Coming into the 2011 season, the Houston Astros only had one left-handed starter among their top-30 and you could argue that he really wasn’t much of a prospect at all. In 2010 Baseball America ranked him 24th among the Astros farmhands and while that slot isn’t all that impressive to begin with, it becomes even less so when you factor in that Houston’s system was ranked dead last in both 2009 and 2010.
For 23-year old Dallas Keuchel, and the Astros organization, the picture was a little brighter heading into 2011. Dallas moved up from 24th to 23rd in the team’s top 30 and the organization as a whole moved from the basement to 26th. It was the first time Houston had been out of the bottom two since ranking 22nd back in 2007.
Keuchel remains a bit of a long shot to reach the major leagues and have an impact there, but despite his lackluster velocity and fringy curveball he’s getting the job done for the Corpus Christi Hooks. Enough so that he got my attention.
I’m not here to tell you that he’s changed his fortunes and now profiles to hold down a spot at the front of Houston’s rotation some day. Far from it really, but the 7th round pick out of the 2009 draft has a number of things going for him and he’s the type of player that makes following the minors so enjoyable.
It would probably work better if the Rangers had drafted him but you combine the name Dallas with the fact that he pitches in the Astros organization and you have something right there. If nothing else it elicits a chuckle from me, but then again, I’m easily amused. Beyond that though, I’m always a fan of teams that draft local products. I think it makes it easier for fans to identify with the players, especially when it comes to the minor leagues. It gives people another reason to root for a player who has that local “flavor” and when it comes to Dallas Keuchel it goes beyond just his first name.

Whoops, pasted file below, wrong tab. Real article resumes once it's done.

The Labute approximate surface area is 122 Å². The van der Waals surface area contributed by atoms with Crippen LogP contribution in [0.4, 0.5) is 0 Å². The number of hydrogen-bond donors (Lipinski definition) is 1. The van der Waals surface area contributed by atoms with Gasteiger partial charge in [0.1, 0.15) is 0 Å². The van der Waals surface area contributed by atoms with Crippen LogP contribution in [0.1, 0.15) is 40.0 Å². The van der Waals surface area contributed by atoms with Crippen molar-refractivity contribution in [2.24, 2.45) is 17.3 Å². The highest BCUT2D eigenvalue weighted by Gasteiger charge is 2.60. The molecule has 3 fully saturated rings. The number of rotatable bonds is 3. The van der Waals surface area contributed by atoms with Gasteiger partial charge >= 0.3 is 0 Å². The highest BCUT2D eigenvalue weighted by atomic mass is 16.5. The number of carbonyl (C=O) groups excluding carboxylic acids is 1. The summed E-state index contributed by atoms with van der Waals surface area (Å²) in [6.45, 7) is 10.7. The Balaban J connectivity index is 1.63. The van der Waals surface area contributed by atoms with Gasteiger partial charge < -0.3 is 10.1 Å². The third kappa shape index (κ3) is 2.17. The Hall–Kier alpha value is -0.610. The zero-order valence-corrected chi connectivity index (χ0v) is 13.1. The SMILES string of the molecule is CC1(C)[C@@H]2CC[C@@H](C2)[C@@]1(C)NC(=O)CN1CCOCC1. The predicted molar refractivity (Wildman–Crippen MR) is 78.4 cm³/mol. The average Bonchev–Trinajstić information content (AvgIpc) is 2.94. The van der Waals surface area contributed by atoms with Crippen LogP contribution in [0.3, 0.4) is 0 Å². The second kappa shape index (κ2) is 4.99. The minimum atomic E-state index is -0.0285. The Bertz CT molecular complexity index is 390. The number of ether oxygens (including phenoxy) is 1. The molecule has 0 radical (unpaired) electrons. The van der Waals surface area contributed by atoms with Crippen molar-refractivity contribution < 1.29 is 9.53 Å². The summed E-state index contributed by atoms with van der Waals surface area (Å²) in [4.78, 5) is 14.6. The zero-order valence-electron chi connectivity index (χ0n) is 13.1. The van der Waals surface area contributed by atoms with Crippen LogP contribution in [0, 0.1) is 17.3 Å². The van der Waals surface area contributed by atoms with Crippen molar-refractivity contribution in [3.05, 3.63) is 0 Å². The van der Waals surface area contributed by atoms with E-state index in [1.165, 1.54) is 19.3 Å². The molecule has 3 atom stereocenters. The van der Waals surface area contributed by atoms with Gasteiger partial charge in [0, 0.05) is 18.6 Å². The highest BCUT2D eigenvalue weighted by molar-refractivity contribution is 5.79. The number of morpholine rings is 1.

Born in Tulsa, Oklahoma he pitched for Bishop Kelley High School (also in Tulsa) before electing to play college baseball at the University of Arkansas. In 2009 he led the Razorbacks to their 6th College World Series appearance in school history. Keuchel was instrumental in CWS victories over Cal State Fullerton as a starter and over Virginia as a reliever. Arkansas would wind up losing to eventual CWS champion LSU, but Dallas earned marks and praise for the leadership, poise and team-first attitude he displayed in Omaha.
Background like that is nice and it makes a great story, but what really matters is whether or not he can pitch.
For a more detailed breakdown of his stuff, we can turn to a June 2010 report from Crawfish Boxes to use as the initial framework:
His high 80’s two-seam FB is what really helps him out. Every report I could find said it has heavy sink and allows him to induce a lot of ground-balls. He also throws the typical change-up. The big pitch on him is his curveball. Every report says it’s his best pitch, and it’s a good one. He commands it and can paint it on the outside corner against lefties. It doesn’t have a lot of hump in it, so it looks like a FB at first and it just drops off the table. He also says that his slider can be dominant. His stuff isn’t eye-popping, but he has excellent control and pitchibility which allows for his stuff to play higher than it is.